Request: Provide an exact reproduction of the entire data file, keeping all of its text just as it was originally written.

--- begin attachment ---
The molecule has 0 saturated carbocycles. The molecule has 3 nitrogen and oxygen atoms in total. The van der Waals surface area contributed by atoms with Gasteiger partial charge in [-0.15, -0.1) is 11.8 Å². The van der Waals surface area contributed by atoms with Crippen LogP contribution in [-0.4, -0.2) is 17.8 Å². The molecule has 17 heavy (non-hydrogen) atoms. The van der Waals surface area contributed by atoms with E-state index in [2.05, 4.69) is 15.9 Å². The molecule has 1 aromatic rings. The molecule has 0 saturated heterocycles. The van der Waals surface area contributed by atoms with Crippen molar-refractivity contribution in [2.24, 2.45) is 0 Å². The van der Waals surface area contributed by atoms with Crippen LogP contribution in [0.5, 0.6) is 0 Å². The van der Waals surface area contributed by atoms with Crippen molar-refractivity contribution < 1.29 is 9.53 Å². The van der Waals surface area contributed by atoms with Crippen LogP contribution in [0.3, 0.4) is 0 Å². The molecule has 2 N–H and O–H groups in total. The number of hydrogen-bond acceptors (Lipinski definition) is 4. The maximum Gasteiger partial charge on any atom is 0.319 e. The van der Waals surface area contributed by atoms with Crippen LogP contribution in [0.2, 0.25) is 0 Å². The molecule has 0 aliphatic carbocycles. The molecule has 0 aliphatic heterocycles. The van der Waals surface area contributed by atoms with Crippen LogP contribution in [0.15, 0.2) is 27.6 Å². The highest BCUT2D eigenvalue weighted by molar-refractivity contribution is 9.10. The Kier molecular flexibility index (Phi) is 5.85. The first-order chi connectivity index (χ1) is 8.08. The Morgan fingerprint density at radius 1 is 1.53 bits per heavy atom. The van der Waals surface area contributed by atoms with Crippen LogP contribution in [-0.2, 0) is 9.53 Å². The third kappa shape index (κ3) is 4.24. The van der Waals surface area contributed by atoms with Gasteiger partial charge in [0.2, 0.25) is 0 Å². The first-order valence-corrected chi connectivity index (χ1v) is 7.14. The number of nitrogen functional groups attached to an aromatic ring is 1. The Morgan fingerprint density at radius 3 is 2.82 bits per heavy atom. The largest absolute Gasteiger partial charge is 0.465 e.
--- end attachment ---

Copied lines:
The molecule has 0 saturated carbocycles. The molecule has 3 nitrogen and oxygen atoms in total. The van der Waals surface area contributed by atoms with Gasteiger partial charge in [-0.15, -0.1) is 11.8 Å². The van der Waals surface area contributed by atoms with Crippen LogP contribution in [-0.4, -0.2) is 17.8 Å². The molecule has 17 heavy (non-hydrogen) atoms. The van der Waals surface area contributed by atoms with E-state index in [2.05, 4.69) is 15.9 Å². The molecule has 1 aromatic rings. The molecule has 0 saturated heterocycles. The van der Waals surface area contributed by atoms with Crippen molar-refractivity contribution in [2.24, 2.45) is 0 Å². The van der Waals surface area contributed by atoms with Crippen LogP contribution in [0.5, 0.6) is 0 Å². The van der Waals surface area contributed by atoms with Crippen molar-refractivity contribution < 1.29 is 9.53 Å². The van der Waals surface area contributed by atoms with Crippen LogP contribution in [0.3, 0.4) is 0 Å². The molecule has 2 N–H and O–H groups in total. The number of hydrogen-bond acceptors (Lipinski definition) is 4. The maximum Gasteiger partial charge on any atom is 0.319 e. The van der Waals surface area contributed by atoms with Crippen LogP contribution in [0.2, 0.25) is 0 Å². The molecule has 0 aliphatic carbocycles. The molecule has 0 aliphatic heterocycles. The van der Waals surface area contributed by atoms with Crippen LogP contribution in [0.15, 0.2) is 27.6 Å². The highest BCUT2D eigenvalue weighted by molar-refractivity contribution is 9.10. The Kier molecular flexibility index (Phi) is 5.85. The first-order chi connectivity index (χ1) is 8.08. The Morgan fingerprint density at radius 1 is 1.53 bits per heavy atom. The van der Waals surface area contributed by atoms with Crippen LogP contribution in [-0.2, 0) is 9.53 Å². The third kappa shape index (κ3) is 4.24. The van der Waals surface area contributed by atoms with Gasteiger partial charge in [0.2, 0.25) is 0 Å². The first-order valence-corrected chi connectivity index (χ1v) is 7.14. The number of nitrogen functional groups attached to an aromatic ring is 1. The Morgan fingerprint density at radius 3 is 2.82 bits per heavy atom. The largest absolute Gasteiger partial charge is 0.465 e.